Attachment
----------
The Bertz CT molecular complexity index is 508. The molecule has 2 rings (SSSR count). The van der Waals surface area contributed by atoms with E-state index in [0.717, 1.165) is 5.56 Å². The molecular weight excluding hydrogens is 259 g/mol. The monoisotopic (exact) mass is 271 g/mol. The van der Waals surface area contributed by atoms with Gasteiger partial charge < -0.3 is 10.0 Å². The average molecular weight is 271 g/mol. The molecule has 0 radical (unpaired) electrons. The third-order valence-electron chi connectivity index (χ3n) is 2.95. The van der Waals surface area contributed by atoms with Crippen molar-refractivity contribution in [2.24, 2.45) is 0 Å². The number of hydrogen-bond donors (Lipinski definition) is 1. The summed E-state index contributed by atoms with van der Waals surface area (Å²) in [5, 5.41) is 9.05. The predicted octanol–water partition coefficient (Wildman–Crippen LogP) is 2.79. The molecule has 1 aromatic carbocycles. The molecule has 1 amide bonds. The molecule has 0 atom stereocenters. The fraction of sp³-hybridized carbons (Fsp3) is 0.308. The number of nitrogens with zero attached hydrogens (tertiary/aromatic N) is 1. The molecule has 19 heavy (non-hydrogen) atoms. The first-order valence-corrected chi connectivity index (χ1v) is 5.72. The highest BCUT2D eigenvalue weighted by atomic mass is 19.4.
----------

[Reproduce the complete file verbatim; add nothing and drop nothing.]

The Bertz CT molecular complexity index is 508. The molecule has 2 rings (SSSR count). The van der Waals surface area contributed by atoms with E-state index in [0.717, 1.165) is 5.56 Å². The molecular weight excluding hydrogens is 259 g/mol. The monoisotopic (exact) mass is 271 g/mol. The van der Waals surface area contributed by atoms with Gasteiger partial charge < -0.3 is 10.0 Å². The average molecular weight is 271 g/mol. The molecule has 0 radical (unpaired) electrons. The third-order valence-electron chi connectivity index (χ3n) is 2.95. The van der Waals surface area contributed by atoms with Crippen molar-refractivity contribution in [2.24, 2.45) is 0 Å². The number of hydrogen-bond donors (Lipinski definition) is 1. The summed E-state index contributed by atoms with van der Waals surface area (Å²) in [5, 5.41) is 9.05. The predicted octanol–water partition coefficient (Wildman–Crippen LogP) is 2.79. The molecule has 1 aromatic carbocycles. The molecule has 1 amide bonds. The molecule has 0 atom stereocenters. The fraction of sp³-hybridized carbons (Fsp3) is 0.308. The number of nitrogens with zero attached hydrogens (tertiary/aromatic N) is 1. The molecule has 19 heavy (non-hydrogen) atoms. The first-order valence-corrected chi connectivity index (χ1v) is 5.72. The highest BCUT2D eigenvalue weighted by atomic mass is 19.4.